Quality trumps speed in corporate strategy
Businesses are constantly looking to improve their operations – which often means trying to operate faster than their competitors.
However, keeping a business moving quickly doesn’t mean that strategic goals are being met. In this situation, senior executives can easily fall into the trap of trying to move rapidly, rather than making decisions that are consistent with their company strategy.
At the same time, staff are unlikely to be engaged with a business that is constantly trying to adapt, without having a strong plan in place.
According to Allen Keyte, director of research & development at StrategyBlocks, realising greater alignment for company strategies and simultaneously involving staff, represents one of the biggest challenges companies face.
Alignment of processes
In a high-speed business environment where responses are needed almost instantly, there is a real danger that decisions are more about trying to stay on top of new challenges, rather than remaining consistent with an overall strategy.
“We hear quite a lot about trying to align different strategies together but what we have also been hearing is that it is important to assess your situation carefully and that means more than just acting quickly,” stated Mr Keyte.
“People don’t take enough of a moment to properly assess their situation.”
The main challenge occurs when companies face a single rare event that poses a significant challenge to a business, and where senior managers find themselves forced to quickly make a decision. However, organisations that fail to get the right decision at this point also run the risk of making choices that are incompatible with other initiatives.
For companies, this moment is also as much about focussing on what to stop doing in the future. As Mr Keyte puts it: “Stopping certain things is pretty important as most organisations end up with this overload of rules and procedures. These processes stifle innovation and alignment.”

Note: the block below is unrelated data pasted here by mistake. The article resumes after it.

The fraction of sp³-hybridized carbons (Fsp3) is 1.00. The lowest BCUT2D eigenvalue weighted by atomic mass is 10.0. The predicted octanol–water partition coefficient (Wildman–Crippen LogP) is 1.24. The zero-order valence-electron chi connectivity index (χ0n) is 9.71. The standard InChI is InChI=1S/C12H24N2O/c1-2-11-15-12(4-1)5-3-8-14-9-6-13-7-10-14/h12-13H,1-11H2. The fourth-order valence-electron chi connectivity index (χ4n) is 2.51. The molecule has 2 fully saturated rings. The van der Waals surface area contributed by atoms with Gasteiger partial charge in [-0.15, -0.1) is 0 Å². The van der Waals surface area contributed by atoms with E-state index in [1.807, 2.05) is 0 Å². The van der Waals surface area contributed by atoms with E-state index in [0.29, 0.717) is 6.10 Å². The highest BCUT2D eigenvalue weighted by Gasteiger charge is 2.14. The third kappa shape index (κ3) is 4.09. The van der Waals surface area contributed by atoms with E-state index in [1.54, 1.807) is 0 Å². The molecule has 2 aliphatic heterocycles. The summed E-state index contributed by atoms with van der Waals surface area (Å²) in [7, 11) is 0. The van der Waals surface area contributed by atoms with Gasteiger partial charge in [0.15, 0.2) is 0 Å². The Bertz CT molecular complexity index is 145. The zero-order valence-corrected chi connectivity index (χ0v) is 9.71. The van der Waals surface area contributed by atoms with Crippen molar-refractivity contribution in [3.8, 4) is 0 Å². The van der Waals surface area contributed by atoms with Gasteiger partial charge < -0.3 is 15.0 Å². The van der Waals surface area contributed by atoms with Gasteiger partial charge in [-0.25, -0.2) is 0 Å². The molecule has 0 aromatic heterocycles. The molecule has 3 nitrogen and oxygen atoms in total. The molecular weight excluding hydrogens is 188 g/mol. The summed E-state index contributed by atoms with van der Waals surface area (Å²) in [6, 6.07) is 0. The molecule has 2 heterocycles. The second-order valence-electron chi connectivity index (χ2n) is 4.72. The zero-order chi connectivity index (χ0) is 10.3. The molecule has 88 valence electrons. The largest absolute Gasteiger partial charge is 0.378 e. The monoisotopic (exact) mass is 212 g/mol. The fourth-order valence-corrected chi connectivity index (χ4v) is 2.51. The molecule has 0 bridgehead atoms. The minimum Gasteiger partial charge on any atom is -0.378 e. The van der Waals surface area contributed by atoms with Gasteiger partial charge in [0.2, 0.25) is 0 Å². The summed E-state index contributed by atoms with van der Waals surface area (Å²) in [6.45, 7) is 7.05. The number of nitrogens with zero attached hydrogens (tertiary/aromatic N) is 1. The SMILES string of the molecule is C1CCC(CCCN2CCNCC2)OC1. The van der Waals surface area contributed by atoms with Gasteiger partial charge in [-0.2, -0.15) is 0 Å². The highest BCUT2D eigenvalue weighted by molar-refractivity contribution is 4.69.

“In a market that is moving quickly, existing rules don’t necessarily apply any more.”
Involvement of people
Just as companies are looking for new ways to align their strategies and focus on resolving issues, there is also a growing need to involve staff with this process on a more comprehensive level. As a result, internal communications are just as important as consistent decision making at the executive level.
“Trying to work out how people in a team are connected is really important because otherwise they will just say ‘we are doing stuff, but I don’t really know how that is making a difference’,” said Mr Keyte.
“There aren’t many people out there who know intimately how their work contributes to the overall performance of a company.”
As well as trying to open up lines of sight so that individuals and teams can understand their place in a business strategy, companies also need to get the right internal structures.
“You’ve got to break teams down to smaller groups – a lot of people call them pods – and those smaller groups have a much greater effect,” said Mr Keyte.
“It also really helps you to see the groups of people and processes that are really getting things done, it just starts to become more apparent where your strategy execution is going well and where it is going wrong.”
By building a strategy that is consistent with company goals, and also developing internal structures that maintain clear lines of sight for staff and team members, businesses can become agile enough to handle a fast-changing market.